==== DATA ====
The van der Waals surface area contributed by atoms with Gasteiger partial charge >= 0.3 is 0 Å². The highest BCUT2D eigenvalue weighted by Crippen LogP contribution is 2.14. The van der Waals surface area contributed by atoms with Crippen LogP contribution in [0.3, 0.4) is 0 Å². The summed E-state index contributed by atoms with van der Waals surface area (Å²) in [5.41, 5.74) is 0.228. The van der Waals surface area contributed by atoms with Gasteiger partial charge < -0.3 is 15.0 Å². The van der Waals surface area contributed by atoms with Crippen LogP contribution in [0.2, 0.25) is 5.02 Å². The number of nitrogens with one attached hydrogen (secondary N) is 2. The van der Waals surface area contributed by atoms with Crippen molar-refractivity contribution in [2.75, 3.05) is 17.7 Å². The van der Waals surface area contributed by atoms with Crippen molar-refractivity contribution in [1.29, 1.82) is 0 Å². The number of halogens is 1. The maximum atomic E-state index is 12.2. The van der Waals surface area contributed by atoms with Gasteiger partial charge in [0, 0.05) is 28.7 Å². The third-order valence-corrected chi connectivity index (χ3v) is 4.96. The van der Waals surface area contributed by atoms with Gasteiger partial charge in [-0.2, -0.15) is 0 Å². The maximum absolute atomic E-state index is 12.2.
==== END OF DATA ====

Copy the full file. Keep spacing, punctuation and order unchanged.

The van der Waals surface area contributed by atoms with Gasteiger partial charge >= 0.3 is 0 Å². The highest BCUT2D eigenvalue weighted by Crippen LogP contribution is 2.14. The van der Waals surface area contributed by atoms with Crippen LogP contribution in [0.3, 0.4) is 0 Å². The summed E-state index contributed by atoms with van der Waals surface area (Å²) in [5.41, 5.74) is 0.228. The van der Waals surface area contributed by atoms with Gasteiger partial charge < -0.3 is 15.0 Å². The van der Waals surface area contributed by atoms with Crippen LogP contribution in [0.2, 0.25) is 5.02 Å². The number of nitrogens with one attached hydrogen (secondary N) is 2. The van der Waals surface area contributed by atoms with Crippen molar-refractivity contribution in [2.75, 3.05) is 17.7 Å². The van der Waals surface area contributed by atoms with Crippen molar-refractivity contribution in [1.29, 1.82) is 0 Å². The number of halogens is 1. The maximum atomic E-state index is 12.2. The van der Waals surface area contributed by atoms with Gasteiger partial charge in [0, 0.05) is 28.7 Å². The third-order valence-corrected chi connectivity index (χ3v) is 4.96. The van der Waals surface area contributed by atoms with Gasteiger partial charge in [-0.2, -0.15) is 0 Å². The maximum absolute atomic E-state index is 12.2.